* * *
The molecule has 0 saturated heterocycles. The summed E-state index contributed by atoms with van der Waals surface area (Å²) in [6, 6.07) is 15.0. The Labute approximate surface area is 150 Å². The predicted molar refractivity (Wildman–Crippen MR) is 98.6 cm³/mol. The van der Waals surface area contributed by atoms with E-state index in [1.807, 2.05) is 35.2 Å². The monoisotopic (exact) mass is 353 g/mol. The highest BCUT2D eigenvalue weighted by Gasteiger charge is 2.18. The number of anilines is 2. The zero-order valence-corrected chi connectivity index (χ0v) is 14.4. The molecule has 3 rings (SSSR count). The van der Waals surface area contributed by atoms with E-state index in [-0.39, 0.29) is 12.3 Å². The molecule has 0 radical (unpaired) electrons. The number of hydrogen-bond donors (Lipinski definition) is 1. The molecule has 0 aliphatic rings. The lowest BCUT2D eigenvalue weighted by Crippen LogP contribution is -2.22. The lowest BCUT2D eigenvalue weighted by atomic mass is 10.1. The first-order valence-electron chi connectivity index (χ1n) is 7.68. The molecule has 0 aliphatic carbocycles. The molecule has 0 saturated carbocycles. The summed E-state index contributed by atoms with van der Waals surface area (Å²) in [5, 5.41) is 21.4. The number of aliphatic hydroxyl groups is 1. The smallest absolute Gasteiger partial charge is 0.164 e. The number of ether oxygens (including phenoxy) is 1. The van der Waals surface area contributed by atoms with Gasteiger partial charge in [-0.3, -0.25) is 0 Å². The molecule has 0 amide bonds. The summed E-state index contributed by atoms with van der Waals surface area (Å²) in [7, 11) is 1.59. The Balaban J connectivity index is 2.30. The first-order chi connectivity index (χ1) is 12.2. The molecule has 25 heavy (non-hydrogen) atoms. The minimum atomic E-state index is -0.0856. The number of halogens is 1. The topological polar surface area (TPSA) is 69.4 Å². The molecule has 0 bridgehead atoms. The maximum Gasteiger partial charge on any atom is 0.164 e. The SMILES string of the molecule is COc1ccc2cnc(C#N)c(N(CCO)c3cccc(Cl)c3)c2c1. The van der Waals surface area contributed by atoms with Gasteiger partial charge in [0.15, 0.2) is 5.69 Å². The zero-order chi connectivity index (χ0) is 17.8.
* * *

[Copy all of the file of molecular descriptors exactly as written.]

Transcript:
The molecule has 0 saturated heterocycles. The summed E-state index contributed by atoms with van der Waals surface area (Å²) in [6, 6.07) is 15.0. The Labute approximate surface area is 150 Å². The predicted molar refractivity (Wildman–Crippen MR) is 98.6 cm³/mol. The van der Waals surface area contributed by atoms with E-state index in [1.807, 2.05) is 35.2 Å². The monoisotopic (exact) mass is 353 g/mol. The highest BCUT2D eigenvalue weighted by Gasteiger charge is 2.18. The number of anilines is 2. The zero-order valence-corrected chi connectivity index (χ0v) is 14.4. The molecule has 3 rings (SSSR count). The van der Waals surface area contributed by atoms with E-state index in [-0.39, 0.29) is 12.3 Å². The molecule has 0 radical (unpaired) electrons. The number of hydrogen-bond donors (Lipinski definition) is 1. The molecule has 0 aliphatic rings. The lowest BCUT2D eigenvalue weighted by Crippen LogP contribution is -2.22. The lowest BCUT2D eigenvalue weighted by atomic mass is 10.1. The first-order valence-electron chi connectivity index (χ1n) is 7.68. The molecule has 0 aliphatic carbocycles. The molecule has 0 saturated carbocycles. The summed E-state index contributed by atoms with van der Waals surface area (Å²) in [5, 5.41) is 21.4. The number of aliphatic hydroxyl groups is 1. The smallest absolute Gasteiger partial charge is 0.164 e. The number of ether oxygens (including phenoxy) is 1. The van der Waals surface area contributed by atoms with Gasteiger partial charge in [-0.3, -0.25) is 0 Å². The molecule has 0 amide bonds. The summed E-state index contributed by atoms with van der Waals surface area (Å²) in [7, 11) is 1.59. The Balaban J connectivity index is 2.30. The first-order chi connectivity index (χ1) is 12.2. The molecule has 25 heavy (non-hydrogen) atoms. The minimum atomic E-state index is -0.0856. The number of halogens is 1. The topological polar surface area (TPSA) is 69.4 Å². The molecule has 0 bridgehead atoms. The maximum Gasteiger partial charge on any atom is 0.164 e. The SMILES string of the molecule is COc1ccc2cnc(C#N)c(N(CCO)c3cccc(Cl)c3)c2c1. The van der Waals surface area contributed by atoms with Gasteiger partial charge in [0.15, 0.2) is 5.69 Å². The zero-order chi connectivity index (χ0) is 17.8.